مسیری برای اضطراب اجتماعی: نقش حساسیت تقویت و تنظیم احساسات
|کد مقاله||سال انتشار||مقاله انگلیسی||ترجمه فارسی||تعداد کلمات|
|34971||2014||6 صفحه PDF||سفارش دهید||5000 کلمه|
Publisher : Elsevier - Science Direct (الزویر - ساینس دایرکت)
Journal : Psychiatry Research, Volume 220, Issue 3, 30 December 2014, Pages 915–920
Past research has demonstrated a strong relationship between threat sensitivity and social anxiety; however, the relationship between reward sensitivity and social anxiety is less clear. Further, the role that emotion regulation (ER) may play in the expression of social anxiety disorder (SAD) is rarely considered. The current study tested whether two emotion regulation strategies (emotional suppression and cognitive reappraisal) mediated associations between threat sensitivity and reward sensitivity and social anxiety in a community sample (402 adults, 78% female; Mage=32.49, S.D.age=11.53). Path analyses indicated that low reappraisal mediated the relationship between high threat sensitivity and high social anxiety; and both low reappraisal and high suppression mediated the relationship between low reward sensitivity and high social anxiety. These results highlight the potential role that emotion regulation plays in the relationship between trait motivation and social anxiety.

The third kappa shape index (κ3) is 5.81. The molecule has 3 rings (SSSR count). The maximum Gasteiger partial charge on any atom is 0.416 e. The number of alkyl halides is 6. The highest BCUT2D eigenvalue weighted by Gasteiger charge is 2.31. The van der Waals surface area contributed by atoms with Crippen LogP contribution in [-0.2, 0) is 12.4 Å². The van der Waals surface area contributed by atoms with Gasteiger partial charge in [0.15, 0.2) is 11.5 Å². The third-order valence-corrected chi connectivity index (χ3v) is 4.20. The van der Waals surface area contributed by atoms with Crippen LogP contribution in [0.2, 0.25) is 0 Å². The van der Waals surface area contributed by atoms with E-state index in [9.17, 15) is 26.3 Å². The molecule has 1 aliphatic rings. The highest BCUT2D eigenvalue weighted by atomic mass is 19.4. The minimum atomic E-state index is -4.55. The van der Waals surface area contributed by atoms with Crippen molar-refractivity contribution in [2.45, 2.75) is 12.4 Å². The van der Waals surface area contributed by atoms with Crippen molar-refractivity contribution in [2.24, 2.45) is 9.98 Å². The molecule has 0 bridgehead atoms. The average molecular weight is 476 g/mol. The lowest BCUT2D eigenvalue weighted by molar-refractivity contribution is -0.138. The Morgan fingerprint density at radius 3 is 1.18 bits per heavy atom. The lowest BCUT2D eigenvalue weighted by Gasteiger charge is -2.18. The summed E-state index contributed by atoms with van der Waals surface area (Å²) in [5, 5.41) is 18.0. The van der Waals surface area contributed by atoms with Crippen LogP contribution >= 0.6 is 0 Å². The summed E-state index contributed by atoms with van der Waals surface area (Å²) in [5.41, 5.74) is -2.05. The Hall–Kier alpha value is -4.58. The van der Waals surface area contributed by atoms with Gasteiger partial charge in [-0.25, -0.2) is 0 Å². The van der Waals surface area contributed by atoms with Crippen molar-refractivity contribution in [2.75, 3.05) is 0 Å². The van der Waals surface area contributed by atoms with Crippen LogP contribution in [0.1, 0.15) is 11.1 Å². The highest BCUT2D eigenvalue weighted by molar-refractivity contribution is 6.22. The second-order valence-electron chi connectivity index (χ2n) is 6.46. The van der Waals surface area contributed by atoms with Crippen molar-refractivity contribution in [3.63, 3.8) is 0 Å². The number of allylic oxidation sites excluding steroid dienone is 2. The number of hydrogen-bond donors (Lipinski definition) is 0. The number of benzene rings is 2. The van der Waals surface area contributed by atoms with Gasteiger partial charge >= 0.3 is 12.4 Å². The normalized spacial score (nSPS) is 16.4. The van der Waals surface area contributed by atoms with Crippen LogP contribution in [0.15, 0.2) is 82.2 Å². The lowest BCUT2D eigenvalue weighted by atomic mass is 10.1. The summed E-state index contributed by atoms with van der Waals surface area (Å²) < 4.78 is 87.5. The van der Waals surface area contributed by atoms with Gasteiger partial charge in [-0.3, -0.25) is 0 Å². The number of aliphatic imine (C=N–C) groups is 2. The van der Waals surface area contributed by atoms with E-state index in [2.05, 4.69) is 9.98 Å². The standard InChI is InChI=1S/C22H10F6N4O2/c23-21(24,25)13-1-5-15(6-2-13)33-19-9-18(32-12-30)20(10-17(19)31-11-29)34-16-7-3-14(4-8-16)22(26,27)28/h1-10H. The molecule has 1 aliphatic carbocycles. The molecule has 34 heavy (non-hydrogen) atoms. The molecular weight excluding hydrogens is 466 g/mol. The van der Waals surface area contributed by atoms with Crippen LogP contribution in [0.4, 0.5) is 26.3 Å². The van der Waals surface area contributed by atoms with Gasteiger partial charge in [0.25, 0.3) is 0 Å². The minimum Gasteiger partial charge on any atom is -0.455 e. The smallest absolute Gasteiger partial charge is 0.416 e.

It is well known that people with anxiety problems such as social anxiety disorder (SAD) experience more intense emotions than non-clinical samples (Turk et al., 2005 and Aldao et al., 2010), and are more likely to utilise maladaptive ways of managing their emotions (Salters-Pedneault et al., 2006). Individuals with social anxiety disorder (SAD) experience a persistent degree of anxiety regarding one or more social situations, such as public speaking, causing a level of distress that significantly interferes with daily functioning (American Psychiatric Association, 2000). There has been increasing interest in utilising Reinforcement Sensitivity Theory (RST; Gray and McNaughton, 2000 and Smillie et al., 2011)—which concerns dispositional tendencies to approach rewards and avoid threats—to understand the underlying mechanisms of social anxiety (e.g., Kimbrel, 2008 and Bijttebier et al., 2009). This is possibly because there is potential reward in approaching social stimuli (e.g., joining a group), but also potential threat (e.g., potential social rejection). Approach-avoidance motivation models such as RST suggest that the experience of anxiety can be understood in terms of motivational responses to potential threat (e.g. Gray, 1994 and Bijttebier et al., 2009). From a motivational perspective, according to Gray (1994), anxiety occurs as the result of a behavioural predisposition towards a dominant avoidance motivation system. Anxiety disorders occur when there are problems with regulation of anxiety; for example, if there is an excessively high level of anxiety for the situation, or a type of anxiety is experienced that is inappropriate for the situation (Marks and Nesse, 1997). It is generally agreed that higher levels of negative emotion are associated with psychopathology (e.g. Cole and Hall, 2008); however, this negative emotion itself does not lead to the development of anxiety disorders such as social anxiety disorder. Rather, it has been proposed that it is the way that these emotions are regulated that is important. For example, those high on the tendency to avoid situations may also be more likely to avoid, or suppress, their emotions. Interestingly, emotion regulation (ER) strategies are rarely examined alongside levels of reward and threat sensitivity when predicting social anxiety symptoms. Emotion regulation is the process of modifying emotional states in order to influence and control experienced emotion (Gross and John, 2003). Given the significant levels of anxiety experienced in individuals with SAD the contribution of how individuals regulate these negative emotions is critical to our understanding and treatment of SAD. It has been reported that individuals with SAD have a dysfunctional understanding and appreciation of their emotions (e.g., Turk et al., 2005), which provides valuable insight into the relationship between emotion regulation and social anxiety. According to RST (for a recent summary see Smillie et al. (2011)) there are three neurological systems that mediate responses to motivationally-salient stimuli: (1) the Behavioural Activation System (BAS) regulates behavioural approach of reward and associated experiences of reward desire (i.e. reward sensitivity; Pickering and Smillie, 2008); (2) the Fight-Flight-Freeze System (FFFS) regulates behavioural escape from threat and associated feelings of fear and panic; and (3) the Behavioural Inhibition System (BIS) is engaged by the concurrent activation of the FFFS and BAS in response to goal conflict, such as in the case of a threat stimulus which must be approached (Gray and McNaughton, 2000). The BIS and FFFS are thought to jointly contribute to aversive motivation processes (i.e., threat sensitivity; Corr, 2008, Figure 1.2). In addition, it has been postulated that the strength of a reaction to threatening stimuli will be strongest for those high on threat sensitivity and low on reward sensitivity (Corr, 2002). To date, there is limited research examining the joint relationship between threat sensitivity and reward sensitivity in the prediction of social anxiety disorder (SAD). Recently, Kimbrel et al. (2010) proposed that high levels of threat sensitivity increase the anxiety experienced in response to social interactions, while low levels of reward sensitivity decrease the pleasure experienced in social interactions. In combination, therefore, it might be expected that high threat sensitivity and low reward sensitivity increase the risk for developing SAD. Consistent with this, Kimbrel and colleagues demonstrated that high threat sensitivity but also low reward sensitivity significantly predicted social interaction anxiety (SIA). On the other hand, Bijttebier et al. (2009) reviewed this literature and concluded that studies investigating anxiety symptoms have tended to report positive correlations with threat sensitivity but little to no association with reward sensitivity. In sum, anxiety has a robust positive association with threat sensitivity and a somewhat inconsistent association with reward sensitivity (e.g. Bijttebier et al., 2009), indicating much is still unknown about the relationship between threat sensitivity and reward sensitivity in the prediction of anxiety, particularly social anxiety. Emotion regulation (ER) can be either explicit (effortful) or implicit (automatic; Gyurak et al., 2011 and Koole and Rothermund, 2011). Two of the most commonly researched ER strategies are suppression (generally thought to be a maladaptive ER strategy) and reappraisal (generally thought to be an adaptive ER strategy). Cognitive reappraisal involves reinterpreting an emotional event in a way that changes the emotional impact of that event, while emotional suppression involves the inhibition of the expression of emotion (Gross and John, 2003). A recent meta-analysis has indicated that suppression is consistently found to have a significant positive association with anxiety disorders such as SAD, while reappraisal has a negative association with anxiety disorders such as SAD (Aldao et al., 2010). On the other hand, much less is known about the relationship between ER and reward and threat sensitivity. Available evidence suggests that threat sensitivity is positively correlated with maladaptive ER (Leen-Feldner et al., 2004, Tortella-Felia et al., 2010 and Tull et al., 2010). The relationship between reward sensitivity and ER is even less clear. Results of a recent study show that one measure of reward sensitivity was positively associated with self-reported emotion dysregulation, while another was negatively associated with self-reported emotion dysregulation (Tull et al., 2010). To date, only two studies have investigated the relationships among reinforcement sensitivities, ER, and anxiety, both of which focused on general anxiety rather than social anxiety. In a small (n=67) sample of college students, Dennis (2007) found that both reward sensitivity and threat sensitivity were positively correlated with reappraisal. Threat sensitivity was negatively correlated with suppression and positively with trait anxiety, while reappraisal was negatively correlated with trait anxiety, and only threat sensitivity significantly predicted anxiety. In a much larger (N=1441) sample of adolescents, Tortella-Feliu et al. (2010) reported that a combination of heightened negative effect and threat sensitivity and a composite negative ER scale (including self-blame, rumination, catastrophising, and blaming others subscales) were both associated with an increase in anxiety symptoms (representing six childhood anxiety disorders). Together, these studies indicate that emotion regulation may mediate the association between reinforcement sensitivities and anxiety; however, this has yet to be investigated. In the present study, we aim to examine the relationships among reward and threat sensitivity, emotion regulation, and social anxiety. Specifically, it is argued that emotion regulation will mediate the relationship between reward sensitivity and social anxiety. In doing so, we attempt to improve on some limitations of existing research (i.e., Dennis, 2007; Tortella-Feliu et al., 2010). First, these previous studies used college/student samples rather than an adult, community sample, which may restrict the generalisability of obtained findings. In contrast, the present study will utilise a large, adult, community sample. Second, we employ more recent measures of threat sensitivity that putatively differentiate BIS and FFFS processes more clearly than previous measures (Heym et al., 2008). Third, while both studies focused upon somewhat broad conceptualisations of anxiety, we focus more specifically on social anxiety, which seems particularly likely to reflect the influence of reward and threat sensitivities. The aim of this research is to examine whether emotion regulation mediates the relationship that reward and threat sensitivity have with severity of social anxiety symptoms. It was hypothesised that a) high threat sensitivity would predict social anxiety symptoms; b) low reward sensitivity would predict social anxiety symptoms; c) reappraisal would have a significant negative relationship with social anxiety symptoms; d) suppression would have a significant positive relationship with social anxiety symptoms; and e) suppression and reappraisal would mediate the relationship between trait motivation and social anxiety symptoms.